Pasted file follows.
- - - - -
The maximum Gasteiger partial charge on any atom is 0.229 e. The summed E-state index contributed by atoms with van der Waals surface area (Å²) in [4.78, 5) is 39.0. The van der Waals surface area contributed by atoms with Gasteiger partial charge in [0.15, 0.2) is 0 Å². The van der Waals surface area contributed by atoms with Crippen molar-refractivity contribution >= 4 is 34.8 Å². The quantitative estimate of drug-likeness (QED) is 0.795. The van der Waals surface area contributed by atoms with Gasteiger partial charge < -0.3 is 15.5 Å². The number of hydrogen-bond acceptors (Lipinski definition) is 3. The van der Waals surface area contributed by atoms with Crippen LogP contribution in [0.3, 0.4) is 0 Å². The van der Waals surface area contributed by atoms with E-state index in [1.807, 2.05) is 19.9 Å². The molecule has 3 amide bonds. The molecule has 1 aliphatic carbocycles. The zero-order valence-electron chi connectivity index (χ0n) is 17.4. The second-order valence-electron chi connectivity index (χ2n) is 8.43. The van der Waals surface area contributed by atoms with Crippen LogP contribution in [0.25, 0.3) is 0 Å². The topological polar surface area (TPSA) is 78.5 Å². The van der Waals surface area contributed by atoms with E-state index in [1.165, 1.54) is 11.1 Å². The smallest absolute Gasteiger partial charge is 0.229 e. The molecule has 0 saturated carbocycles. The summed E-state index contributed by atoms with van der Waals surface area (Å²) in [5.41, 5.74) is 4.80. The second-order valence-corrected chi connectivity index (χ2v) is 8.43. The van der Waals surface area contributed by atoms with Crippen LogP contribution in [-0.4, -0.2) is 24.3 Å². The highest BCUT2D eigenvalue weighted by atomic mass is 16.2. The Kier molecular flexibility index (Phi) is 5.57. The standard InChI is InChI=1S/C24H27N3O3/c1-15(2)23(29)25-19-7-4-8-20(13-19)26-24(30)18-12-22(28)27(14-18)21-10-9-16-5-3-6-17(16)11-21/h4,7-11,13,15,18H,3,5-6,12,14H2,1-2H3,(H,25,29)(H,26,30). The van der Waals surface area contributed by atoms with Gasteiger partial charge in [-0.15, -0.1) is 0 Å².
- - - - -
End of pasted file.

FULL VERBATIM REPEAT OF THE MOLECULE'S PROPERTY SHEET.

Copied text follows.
The maximum Gasteiger partial charge on any atom is 0.229 e. The summed E-state index contributed by atoms with van der Waals surface area (Å²) in [4.78, 5) is 39.0. The van der Waals surface area contributed by atoms with Gasteiger partial charge in [0.15, 0.2) is 0 Å². The van der Waals surface area contributed by atoms with Crippen molar-refractivity contribution >= 4 is 34.8 Å². The quantitative estimate of drug-likeness (QED) is 0.795. The van der Waals surface area contributed by atoms with Gasteiger partial charge < -0.3 is 15.5 Å². The number of hydrogen-bond acceptors (Lipinski definition) is 3. The van der Waals surface area contributed by atoms with Crippen LogP contribution in [0.3, 0.4) is 0 Å². The van der Waals surface area contributed by atoms with E-state index in [1.807, 2.05) is 19.9 Å². The molecule has 3 amide bonds. The molecule has 1 aliphatic carbocycles. The zero-order valence-electron chi connectivity index (χ0n) is 17.4. The second-order valence-electron chi connectivity index (χ2n) is 8.43. The van der Waals surface area contributed by atoms with Crippen LogP contribution in [0.25, 0.3) is 0 Å². The topological polar surface area (TPSA) is 78.5 Å². The van der Waals surface area contributed by atoms with E-state index in [1.165, 1.54) is 11.1 Å². The smallest absolute Gasteiger partial charge is 0.229 e. The molecule has 0 saturated carbocycles. The summed E-state index contributed by atoms with van der Waals surface area (Å²) in [5.41, 5.74) is 4.80. The second-order valence-corrected chi connectivity index (χ2v) is 8.43. The van der Waals surface area contributed by atoms with Crippen LogP contribution in [-0.4, -0.2) is 24.3 Å². The highest BCUT2D eigenvalue weighted by atomic mass is 16.2. The Kier molecular flexibility index (Phi) is 5.57. The standard InChI is InChI=1S/C24H27N3O3/c1-15(2)23(29)25-19-7-4-8-20(13-19)26-24(30)18-12-22(28)27(14-18)21-10-9-16-5-3-6-17(16)11-21/h4,7-11,13,15,18H,3,5-6,12,14H2,1-2H3,(H,25,29)(H,26,30). The van der Waals surface area contributed by atoms with Gasteiger partial charge in [-0.15, -0.1) is 0 Å².